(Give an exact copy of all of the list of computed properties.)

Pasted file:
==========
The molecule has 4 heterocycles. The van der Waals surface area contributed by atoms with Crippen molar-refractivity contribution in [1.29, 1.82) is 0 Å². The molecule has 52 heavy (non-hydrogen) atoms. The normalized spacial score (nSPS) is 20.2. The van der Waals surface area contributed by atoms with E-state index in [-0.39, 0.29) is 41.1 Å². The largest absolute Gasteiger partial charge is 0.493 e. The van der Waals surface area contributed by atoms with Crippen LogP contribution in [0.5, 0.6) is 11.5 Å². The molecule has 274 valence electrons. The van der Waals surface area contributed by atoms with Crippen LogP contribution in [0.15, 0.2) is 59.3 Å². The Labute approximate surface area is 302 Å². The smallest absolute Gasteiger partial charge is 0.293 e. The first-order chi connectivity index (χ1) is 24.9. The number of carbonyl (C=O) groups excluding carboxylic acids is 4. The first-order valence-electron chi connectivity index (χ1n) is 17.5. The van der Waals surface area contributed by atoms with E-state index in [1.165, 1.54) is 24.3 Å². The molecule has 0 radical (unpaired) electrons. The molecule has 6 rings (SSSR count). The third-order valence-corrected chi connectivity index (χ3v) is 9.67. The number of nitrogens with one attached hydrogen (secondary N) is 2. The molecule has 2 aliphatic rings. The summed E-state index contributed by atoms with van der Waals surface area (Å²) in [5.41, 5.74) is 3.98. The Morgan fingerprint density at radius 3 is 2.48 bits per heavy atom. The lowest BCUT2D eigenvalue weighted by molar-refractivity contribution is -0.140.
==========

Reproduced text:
The molecule has 4 heterocycles. The van der Waals surface area contributed by atoms with Crippen molar-refractivity contribution in [1.29, 1.82) is 0 Å². The molecule has 52 heavy (non-hydrogen) atoms. The normalized spacial score (nSPS) is 20.2. The van der Waals surface area contributed by atoms with E-state index in [-0.39, 0.29) is 41.1 Å². The largest absolute Gasteiger partial charge is 0.493 e. The van der Waals surface area contributed by atoms with Crippen LogP contribution in [0.5, 0.6) is 11.5 Å². The molecule has 274 valence electrons. The van der Waals surface area contributed by atoms with Crippen LogP contribution in [0.15, 0.2) is 59.3 Å². The Labute approximate surface area is 302 Å². The smallest absolute Gasteiger partial charge is 0.293 e. The first-order chi connectivity index (χ1) is 24.9. The number of carbonyl (C=O) groups excluding carboxylic acids is 4. The first-order valence-electron chi connectivity index (χ1n) is 17.5. The van der Waals surface area contributed by atoms with E-state index in [1.165, 1.54) is 24.3 Å². The molecule has 0 radical (unpaired) electrons. The molecule has 6 rings (SSSR count). The third-order valence-corrected chi connectivity index (χ3v) is 9.67. The number of nitrogens with one attached hydrogen (secondary N) is 2. The molecule has 2 aliphatic rings. The summed E-state index contributed by atoms with van der Waals surface area (Å²) in [5.41, 5.74) is 3.98. The Morgan fingerprint density at radius 3 is 2.48 bits per heavy atom. The lowest BCUT2D eigenvalue weighted by molar-refractivity contribution is -0.140.